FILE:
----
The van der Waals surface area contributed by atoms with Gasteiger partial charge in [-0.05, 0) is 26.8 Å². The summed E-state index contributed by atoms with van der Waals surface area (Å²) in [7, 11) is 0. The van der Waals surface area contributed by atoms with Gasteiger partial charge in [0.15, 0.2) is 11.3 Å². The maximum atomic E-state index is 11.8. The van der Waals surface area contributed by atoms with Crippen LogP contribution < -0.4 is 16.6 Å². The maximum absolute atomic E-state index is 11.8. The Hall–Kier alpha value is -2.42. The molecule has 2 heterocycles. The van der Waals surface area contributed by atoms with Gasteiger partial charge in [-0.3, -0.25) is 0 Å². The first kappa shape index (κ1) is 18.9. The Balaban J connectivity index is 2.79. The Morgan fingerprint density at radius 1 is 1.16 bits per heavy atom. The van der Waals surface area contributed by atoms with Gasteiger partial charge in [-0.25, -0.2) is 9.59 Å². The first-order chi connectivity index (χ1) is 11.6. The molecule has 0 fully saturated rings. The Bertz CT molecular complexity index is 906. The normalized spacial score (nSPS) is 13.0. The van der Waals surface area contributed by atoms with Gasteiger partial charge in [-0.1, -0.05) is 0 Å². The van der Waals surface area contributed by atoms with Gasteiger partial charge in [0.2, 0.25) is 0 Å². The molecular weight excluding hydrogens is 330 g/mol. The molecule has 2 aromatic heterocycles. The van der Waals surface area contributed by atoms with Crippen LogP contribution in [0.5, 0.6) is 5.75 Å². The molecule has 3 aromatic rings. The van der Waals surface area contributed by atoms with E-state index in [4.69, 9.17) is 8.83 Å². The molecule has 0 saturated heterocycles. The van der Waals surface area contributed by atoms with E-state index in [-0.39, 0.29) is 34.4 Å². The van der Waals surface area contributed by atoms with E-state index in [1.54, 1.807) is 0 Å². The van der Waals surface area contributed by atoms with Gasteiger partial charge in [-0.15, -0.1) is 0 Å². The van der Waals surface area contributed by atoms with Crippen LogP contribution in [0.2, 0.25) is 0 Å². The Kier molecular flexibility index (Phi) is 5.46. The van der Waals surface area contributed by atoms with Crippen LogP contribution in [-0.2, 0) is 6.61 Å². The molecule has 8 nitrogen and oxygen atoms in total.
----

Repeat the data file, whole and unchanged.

The van der Waals surface area contributed by atoms with Gasteiger partial charge in [-0.05, 0) is 26.8 Å². The summed E-state index contributed by atoms with van der Waals surface area (Å²) in [7, 11) is 0. The van der Waals surface area contributed by atoms with Gasteiger partial charge in [0.15, 0.2) is 11.3 Å². The maximum atomic E-state index is 11.8. The van der Waals surface area contributed by atoms with Crippen LogP contribution < -0.4 is 16.6 Å². The maximum absolute atomic E-state index is 11.8. The Hall–Kier alpha value is -2.42. The molecule has 2 heterocycles. The van der Waals surface area contributed by atoms with Gasteiger partial charge in [-0.3, -0.25) is 0 Å². The first kappa shape index (κ1) is 18.9. The Balaban J connectivity index is 2.79. The Morgan fingerprint density at radius 1 is 1.16 bits per heavy atom. The van der Waals surface area contributed by atoms with Gasteiger partial charge in [-0.25, -0.2) is 9.59 Å². The first-order chi connectivity index (χ1) is 11.6. The molecule has 0 fully saturated rings. The Bertz CT molecular complexity index is 906. The normalized spacial score (nSPS) is 13.0. The van der Waals surface area contributed by atoms with Gasteiger partial charge in [-0.1, -0.05) is 0 Å². The van der Waals surface area contributed by atoms with Gasteiger partial charge in [0.2, 0.25) is 0 Å². The molecular weight excluding hydrogens is 330 g/mol. The molecule has 2 aromatic heterocycles. The van der Waals surface area contributed by atoms with Crippen LogP contribution in [0.5, 0.6) is 5.75 Å². The molecule has 3 aromatic rings. The van der Waals surface area contributed by atoms with E-state index in [4.69, 9.17) is 8.83 Å². The molecule has 0 saturated heterocycles. The van der Waals surface area contributed by atoms with E-state index in [-0.39, 0.29) is 34.4 Å². The van der Waals surface area contributed by atoms with E-state index in [1.54, 1.807) is 0 Å². The van der Waals surface area contributed by atoms with Gasteiger partial charge in [-0.15, -0.1) is 0 Å². The van der Waals surface area contributed by atoms with Crippen LogP contribution in [0.2, 0.25) is 0 Å². The Kier molecular flexibility index (Phi) is 5.46. The van der Waals surface area contributed by atoms with Crippen LogP contribution in [-0.2, 0) is 6.61 Å². The molecule has 8 nitrogen and oxygen atoms in total.